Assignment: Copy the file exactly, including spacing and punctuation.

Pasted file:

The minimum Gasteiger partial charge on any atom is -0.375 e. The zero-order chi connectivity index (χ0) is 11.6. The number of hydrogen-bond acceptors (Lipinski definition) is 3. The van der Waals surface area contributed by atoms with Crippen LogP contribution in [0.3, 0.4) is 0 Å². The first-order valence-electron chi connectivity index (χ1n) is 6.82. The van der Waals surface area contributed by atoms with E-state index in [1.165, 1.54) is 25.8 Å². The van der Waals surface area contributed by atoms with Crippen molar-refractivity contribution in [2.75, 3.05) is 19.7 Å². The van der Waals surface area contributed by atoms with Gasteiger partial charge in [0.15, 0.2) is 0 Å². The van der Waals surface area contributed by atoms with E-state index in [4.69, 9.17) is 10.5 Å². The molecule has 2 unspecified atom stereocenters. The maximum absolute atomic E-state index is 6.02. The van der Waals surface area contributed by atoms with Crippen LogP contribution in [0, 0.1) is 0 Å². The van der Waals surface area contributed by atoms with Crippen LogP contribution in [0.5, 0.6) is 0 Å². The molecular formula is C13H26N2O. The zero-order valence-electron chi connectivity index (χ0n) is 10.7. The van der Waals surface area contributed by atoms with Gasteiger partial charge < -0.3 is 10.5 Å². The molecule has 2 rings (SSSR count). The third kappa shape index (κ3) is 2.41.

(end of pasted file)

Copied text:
The minimum Gasteiger partial charge on any atom is -0.375 e. The zero-order chi connectivity index (χ0) is 11.6. The number of hydrogen-bond acceptors (Lipinski definition) is 3. The van der Waals surface area contributed by atoms with Crippen LogP contribution in [0.3, 0.4) is 0 Å². The first-order valence-electron chi connectivity index (χ1n) is 6.82. The van der Waals surface area contributed by atoms with E-state index in [1.165, 1.54) is 25.8 Å². The van der Waals surface area contributed by atoms with Crippen molar-refractivity contribution in [2.75, 3.05) is 19.7 Å². The van der Waals surface area contributed by atoms with Gasteiger partial charge in [0.15, 0.2) is 0 Å². The van der Waals surface area contributed by atoms with E-state index in [4.69, 9.17) is 10.5 Å². The molecule has 2 unspecified atom stereocenters. The maximum absolute atomic E-state index is 6.02. The van der Waals surface area contributed by atoms with Crippen LogP contribution in [0, 0.1) is 0 Å². The van der Waals surface area contributed by atoms with Crippen LogP contribution in [0.5, 0.6) is 0 Å². The molecular formula is C13H26N2O. The zero-order valence-electron chi connectivity index (χ0n) is 10.7. The van der Waals surface area contributed by atoms with Gasteiger partial charge < -0.3 is 10.5 Å². The molecule has 2 rings (SSSR count). The third kappa shape index (κ3) is 2.41.